A. The "Defectively Designed Guard" Claim

Plaintiff proposes to introduce the testimony of Craig Clauser to show that an extension of the rail saw's protective disc *908 guard would have saved plaintiff's eye. Of course, Clauser's theory is predicated on his ability to determine the condition of the guard at the time of the accident. Without the saw or eyewitness testimony, however, neither Clauser nor anybody else for that matter, can ascertain the position of the guard or even verify whether one was in place at the time of the accident.

Bly and Logan require plaintiff to show, on the guard-related claim, that the guard was in substantially the same condition at the time of the accident as it was when it was sold from Modern Track to Rail Tec. Plaintiff has failed entirely to meet this burden. There is no concrete evidence in this case that there was a guard on the saw when plaintiff used it. Even if a guard was on the saw, plaintiff has adduced no proof to demonstrate that the guard was in its original form, that it was properly aligned, or that it had not been damaged prior to plaintiff's accident.

There is evidence, for example, that Rail Tec purchased a new guard just months before the accident. Glenn Healey Dep. at 130. The guard was put on the machine by Rail Tec itself. There is no evidence that the guard was installed properly or in the same position as the original guard. Plaintiff, in fact, concedes that the guard can be adjusted and put in different locations. Pl.'s Br. at 10. Without access to the saw, the parties have not been able to make any sort of reasonable assessment, based on anything more than speculation, of the guard's condition, position or existence at the time of the accident.

Clauser's design defect theory poignantly illustrates the importance of faithful adherence to Logan and Bly. Clauser opines that a "slight" change in the position of the guard would have deflected flying debris away from plaintiff's face. Clauser Dep. at 209. Clauser necessarily assumes, without the benefit of any evidence, that the guard was positioned in an ordinary fashion. If the position of the guard deviated just a little bit from its standard location, Clauser's theory would be negated. If the guard had somehow been damaged prior to the accident so that it could not effectively protect the saw's user, Clauser's theory would be negated. Obviously, if there was no guard at all on the saw, Clauser's theory would be negated. Plaintiff has simply adduced no proof to show, as Bly requires, that substantial modifications were not made to the guard after it reached Rail Tec.

Of course, plaintiff's inability to prove the condition of the guard at the time of the accident is closely linked with his inability to create a jury issue regarding the accident's cause. After all, "the law of products liability in Virginia does not permit recovery where responsibility is conjectural." Boyle, 792 F.2d at 415. It is a well-established principle of Virginia products liability law that where there is more than one possible cause of an injury, the plaintiff must show, with "reasonable certainty," Boyle, 792 F.2d at 416, that the defendant caused the injury. The language defining the plaintiff's obligation in this regard applies with equal force to both of plaintiff's theories of recovery in this case:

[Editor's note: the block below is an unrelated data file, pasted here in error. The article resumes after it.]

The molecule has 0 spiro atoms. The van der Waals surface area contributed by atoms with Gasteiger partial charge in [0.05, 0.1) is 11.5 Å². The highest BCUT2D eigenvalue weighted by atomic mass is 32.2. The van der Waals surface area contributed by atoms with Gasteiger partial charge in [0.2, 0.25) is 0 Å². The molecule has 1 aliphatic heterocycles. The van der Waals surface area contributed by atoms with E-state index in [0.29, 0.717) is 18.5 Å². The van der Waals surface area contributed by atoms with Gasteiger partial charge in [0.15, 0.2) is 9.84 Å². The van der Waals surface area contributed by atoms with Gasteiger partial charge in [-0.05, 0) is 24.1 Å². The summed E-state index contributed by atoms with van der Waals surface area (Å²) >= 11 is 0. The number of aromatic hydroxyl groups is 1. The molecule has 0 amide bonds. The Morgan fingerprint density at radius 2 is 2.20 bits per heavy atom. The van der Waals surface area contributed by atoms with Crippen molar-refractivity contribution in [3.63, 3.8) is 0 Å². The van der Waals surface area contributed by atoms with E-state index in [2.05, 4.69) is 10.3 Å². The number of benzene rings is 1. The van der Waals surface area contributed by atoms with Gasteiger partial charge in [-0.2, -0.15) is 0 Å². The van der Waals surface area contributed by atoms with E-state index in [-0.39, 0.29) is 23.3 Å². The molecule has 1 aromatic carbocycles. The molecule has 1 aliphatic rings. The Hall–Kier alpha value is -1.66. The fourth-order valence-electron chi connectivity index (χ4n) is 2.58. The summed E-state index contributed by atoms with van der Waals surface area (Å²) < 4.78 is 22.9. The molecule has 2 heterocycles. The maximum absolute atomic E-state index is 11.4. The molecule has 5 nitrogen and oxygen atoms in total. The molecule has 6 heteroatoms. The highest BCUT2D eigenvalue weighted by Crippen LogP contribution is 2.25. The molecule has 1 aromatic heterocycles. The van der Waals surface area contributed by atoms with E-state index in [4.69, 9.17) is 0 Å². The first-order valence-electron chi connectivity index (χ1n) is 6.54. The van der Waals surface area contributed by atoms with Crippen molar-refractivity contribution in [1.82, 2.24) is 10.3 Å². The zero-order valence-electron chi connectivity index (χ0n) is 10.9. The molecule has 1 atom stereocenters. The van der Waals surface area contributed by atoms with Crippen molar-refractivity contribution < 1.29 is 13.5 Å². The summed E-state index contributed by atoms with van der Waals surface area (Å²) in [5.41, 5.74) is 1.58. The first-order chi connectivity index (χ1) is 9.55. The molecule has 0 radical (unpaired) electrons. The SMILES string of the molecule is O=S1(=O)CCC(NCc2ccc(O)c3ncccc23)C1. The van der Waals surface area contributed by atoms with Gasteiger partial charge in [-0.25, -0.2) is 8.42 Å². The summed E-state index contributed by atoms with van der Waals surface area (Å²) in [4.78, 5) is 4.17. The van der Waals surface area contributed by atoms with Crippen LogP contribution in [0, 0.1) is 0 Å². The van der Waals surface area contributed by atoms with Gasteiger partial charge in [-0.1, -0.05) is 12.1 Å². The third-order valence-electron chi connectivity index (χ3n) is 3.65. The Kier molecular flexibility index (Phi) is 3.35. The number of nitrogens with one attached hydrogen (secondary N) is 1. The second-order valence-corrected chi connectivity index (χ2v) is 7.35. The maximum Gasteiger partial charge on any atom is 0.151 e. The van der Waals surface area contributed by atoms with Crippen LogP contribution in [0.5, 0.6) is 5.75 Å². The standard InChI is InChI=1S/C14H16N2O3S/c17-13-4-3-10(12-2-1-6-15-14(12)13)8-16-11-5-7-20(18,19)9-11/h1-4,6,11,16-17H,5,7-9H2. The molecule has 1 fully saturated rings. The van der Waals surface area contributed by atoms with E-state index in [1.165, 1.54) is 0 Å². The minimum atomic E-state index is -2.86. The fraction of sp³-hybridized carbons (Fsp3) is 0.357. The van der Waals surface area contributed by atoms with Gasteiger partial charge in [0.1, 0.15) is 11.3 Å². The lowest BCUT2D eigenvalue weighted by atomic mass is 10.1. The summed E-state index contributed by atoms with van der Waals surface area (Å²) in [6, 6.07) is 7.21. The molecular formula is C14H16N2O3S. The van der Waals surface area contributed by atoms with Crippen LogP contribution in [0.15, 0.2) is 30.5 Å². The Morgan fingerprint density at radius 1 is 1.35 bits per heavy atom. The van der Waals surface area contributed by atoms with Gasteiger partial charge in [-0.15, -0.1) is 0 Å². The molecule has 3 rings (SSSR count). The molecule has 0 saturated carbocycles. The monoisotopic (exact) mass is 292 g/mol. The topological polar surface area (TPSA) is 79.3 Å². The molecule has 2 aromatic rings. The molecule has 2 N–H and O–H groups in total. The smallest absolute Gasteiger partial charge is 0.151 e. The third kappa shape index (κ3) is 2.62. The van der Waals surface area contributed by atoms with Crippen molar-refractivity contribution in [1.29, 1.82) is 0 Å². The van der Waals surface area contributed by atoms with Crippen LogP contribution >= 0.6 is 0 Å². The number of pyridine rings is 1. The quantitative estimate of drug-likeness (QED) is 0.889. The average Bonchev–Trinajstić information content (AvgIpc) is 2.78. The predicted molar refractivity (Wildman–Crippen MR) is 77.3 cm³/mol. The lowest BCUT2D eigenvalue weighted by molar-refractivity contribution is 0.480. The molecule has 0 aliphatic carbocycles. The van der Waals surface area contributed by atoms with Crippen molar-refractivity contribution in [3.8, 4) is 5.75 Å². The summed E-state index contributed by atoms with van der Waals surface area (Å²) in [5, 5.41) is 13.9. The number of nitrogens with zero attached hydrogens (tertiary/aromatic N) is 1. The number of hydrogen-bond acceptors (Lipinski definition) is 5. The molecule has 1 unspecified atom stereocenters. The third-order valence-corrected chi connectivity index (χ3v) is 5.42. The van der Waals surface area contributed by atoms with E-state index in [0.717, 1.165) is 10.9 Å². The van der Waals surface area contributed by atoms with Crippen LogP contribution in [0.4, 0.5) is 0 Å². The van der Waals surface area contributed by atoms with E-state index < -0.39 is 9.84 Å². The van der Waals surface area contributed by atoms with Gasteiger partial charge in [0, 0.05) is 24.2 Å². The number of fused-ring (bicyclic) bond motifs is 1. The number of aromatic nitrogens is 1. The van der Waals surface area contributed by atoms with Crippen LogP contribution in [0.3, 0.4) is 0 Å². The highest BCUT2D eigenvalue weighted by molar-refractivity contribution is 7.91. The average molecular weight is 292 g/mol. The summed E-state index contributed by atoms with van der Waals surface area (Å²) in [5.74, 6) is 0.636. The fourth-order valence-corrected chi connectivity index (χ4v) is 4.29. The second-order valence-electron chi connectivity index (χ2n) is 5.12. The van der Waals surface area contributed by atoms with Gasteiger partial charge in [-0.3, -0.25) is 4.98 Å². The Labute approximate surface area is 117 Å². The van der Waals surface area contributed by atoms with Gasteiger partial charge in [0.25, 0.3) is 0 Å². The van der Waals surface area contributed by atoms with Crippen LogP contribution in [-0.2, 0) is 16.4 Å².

When there is substantial evidence introduced which tends to prove that plaintiff's injuries may have resulted from one of two causes, ... the plaintiff must fail if his evidence does not prove that his damages were produced by the negligence of the defendant; and he must also fail if it appears from the evidence just as probable that damages were caused by one as by the other because the plaintiff must make out his case by a preponderance of the evidence.

Cape Charles Flying Serv., Inc. v. Nottingham, 187 Va. 444, 47 S.E.2d 540, 544 (1948), quoted in Boyle, 792 F.2d at 415-16.

A defectively designed guard on the saw is by no means "the only reasonable inference that can be drawn to explain" the accident. See Logan, 219 S.E.2d at 688; Boyle, 792 F.2d at 416. In light of the host of other explanations for the accident, many acknowledged by plaintiff's own experts, such an inference simply cannot be reasonably drawn within the evidentiary vacuum in which the Court, and any potential factfinder, has been placed. As an initial matter, the existence, size and position of the guard at the time of the accident can never be reasonably ascertained without the saw or credible eyewitness *909 testimony neither of which have been placed before the Court. Furthermore, Clauser, the expert who seeks to articulate the guard theory, concedes that it is not simply the size of the guard (which of course, remains unknown) that would bear on the trajectory of a broken disc fragment, but also the angle at which the saw was held relative to the rail and the position of the operator relative to the guard. Clauser Dep. at 208-12. Neither of these plausible explanations for the injury can be proved or disproved because of the absence of any eyewitnesses to the accident.[5] John Mason, plaintiff's expert on abrasives, highlighted the conjectural nature of Clauser's theory in his deposition: